Nine things I learned about kingfishers last week.

Kingfishers : juvenile on left, adult with worn plumage on right.

Last week I decided to throw off the lockdown shackles and broaden my recent horizons. The first part of the plan was to try to capture the Neowise Comet, which I managed to do with some success; I planned to head off immediately afterwards down to Cardigan (about 40 miles away) ready for a visit to the Teifi marshes, the following morning. So in the early hours I hit the very empty A487 and soon arrived in Cardigan. After a few hours sleep I woke and lit the stove to put a brew on.  I soon realised there was a gas leak: so no more cups of tea (or coffee….or toast…..or any hot food……) for me on this trip! 

The previous night, as I stood with my tripod in the castle grounds at Aberystwyth, a photographer friend had loomed out of the darkness. She wasn’t up for photographing the comet but was thrilled about the kingfisher photographs she’d recently taken at the Teifi Marshes. A brood of recently fledged juveniles had been brought to one of the pools by their parents to learn how to catch fish; my friend had managed to capture the three youngsters lined up on a branch just as one of the parents joined them! It looked like a very promising time to visit the Marshes. 

In flight…….

So by eight o’clock I was settling in to the mallard hide to see if anything would turn up; sure enough, within minutes a kingfisher had appeared. It perched on one of the strategically located branches directly in front of the hide. Between bursts of kingfisher activity I got chatting to another woman there, armed with a camera and long lens. She seemed to know what she was talking about, and I learned the following:

  1. A few days previously a brood of fledged juveniles kingfishers had been brought to the reserve by their parents to learn how to fish. 
  2. At least eight juvenile kingfishers had already been ringed on the reserve by the local ringing team. That would make about 17 birds in the area by now, assuming that all were still alive.
  3. Kingfishers have two broods a year.
  4. It doesn’t take long before the youngsters have their own hunting perches, which they defend against allcomers.
  5. Adult kingfishers have bright reddish orange feet; juveniles have muddy orange feet.
  6. Adult females have an orange lower mandible (the underside of the beak); males’ are dark, like the upper mandible.
  7. When kingfishers fly or drop down to catch a fish, they move very quickly! It’s virtually impossible to keep up with them at close range.
  8. The kingfisher hide on the reserve had been burnt down by vandals earlier this year. 
  9. Despite this, the kingfishers keep on coming. They don’t seem to notice the line of admirers on the path nearby……….
The remains of the Kingfisher Hide.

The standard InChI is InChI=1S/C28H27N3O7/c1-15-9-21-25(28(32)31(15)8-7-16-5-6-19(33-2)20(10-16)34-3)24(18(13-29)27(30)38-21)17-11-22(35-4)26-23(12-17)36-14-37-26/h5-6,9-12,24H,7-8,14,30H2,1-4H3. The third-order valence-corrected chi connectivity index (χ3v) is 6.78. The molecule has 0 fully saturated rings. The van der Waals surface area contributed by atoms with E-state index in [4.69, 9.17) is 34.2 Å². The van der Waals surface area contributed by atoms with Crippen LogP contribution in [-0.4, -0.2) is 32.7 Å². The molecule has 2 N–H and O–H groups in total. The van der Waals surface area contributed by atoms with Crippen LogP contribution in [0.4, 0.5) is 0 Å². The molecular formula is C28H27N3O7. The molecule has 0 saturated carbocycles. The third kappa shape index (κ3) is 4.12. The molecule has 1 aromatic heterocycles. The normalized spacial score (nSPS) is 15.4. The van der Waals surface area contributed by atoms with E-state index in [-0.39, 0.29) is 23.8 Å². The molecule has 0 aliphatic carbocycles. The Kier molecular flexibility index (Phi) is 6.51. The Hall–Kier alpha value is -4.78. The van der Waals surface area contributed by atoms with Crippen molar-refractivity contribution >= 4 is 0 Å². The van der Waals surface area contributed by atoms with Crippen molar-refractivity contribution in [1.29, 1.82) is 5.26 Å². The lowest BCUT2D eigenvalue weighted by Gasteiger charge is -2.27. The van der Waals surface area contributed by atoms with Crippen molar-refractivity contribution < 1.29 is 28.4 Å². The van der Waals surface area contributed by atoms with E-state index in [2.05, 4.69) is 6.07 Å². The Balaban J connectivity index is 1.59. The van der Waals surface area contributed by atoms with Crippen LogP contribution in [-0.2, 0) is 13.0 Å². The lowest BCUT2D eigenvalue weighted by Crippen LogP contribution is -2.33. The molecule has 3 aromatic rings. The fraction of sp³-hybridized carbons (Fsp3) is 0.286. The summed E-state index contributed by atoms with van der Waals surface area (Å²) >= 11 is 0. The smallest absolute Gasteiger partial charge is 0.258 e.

After a rather lengthy lull in activity I took the opportunity to stretch my legs. It was a short walk down to the site of the kingfisher hide, which was pitiful to behold. The local youth presumably find these hides handy for all sorts of activities, not many of which are related to ornithology, I suspect.  I can understand that, but why do these scumbags then find it so gratifying to burn them down? This is the second hide to have suffered the same fate, and another has been systematically vandalised to such an extent that it has had to be closed…… but I digress. By mid-morning the sun was so high and harsh that getting a decent photograph was impossible, so I took a long siesta. Having a coffee in the main street of Cardigan was a novelty after all these months!

Got one! (click to enlarge)

I was back at the kingfisher pool by late afternoon, by which time the light was perfect. Kingfishers were active from the word go and I found a spot where I could point my lens through a gap in the vegetation for a different angle on a perch used by the birds for hunting. One individual looked like one of this year’s young, and there were interesting interactions between it and other birds. One such, which I was lucky to photograph (see main pic.), appeared to be with an adult, judging by the latter’s worn plumage and partial moult. As afternoon merged into evening I enjoyed the company of other people. We agreed on how lucky we were to watch these exotic little birds at such close quarters  – living their lives in such a relaxed and unselfconscious way. They were totally unconcerned by our presence.  

By this time I had taken almost eight hundred photographs in less than twenty-four hours, got through two full batteries, and there was no prospect of any breakfast the next morning.  It was time to go home.

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2 thoughts on “Nine things I learned about kingfishers last week.

    1. Thanks andrea. The Teifi Marshes must be one of the best places in the UK to see and photograph kingfishers. With many bird species it is best to visit the right place at the right time (if you can) rather than hoping to see one randomly.

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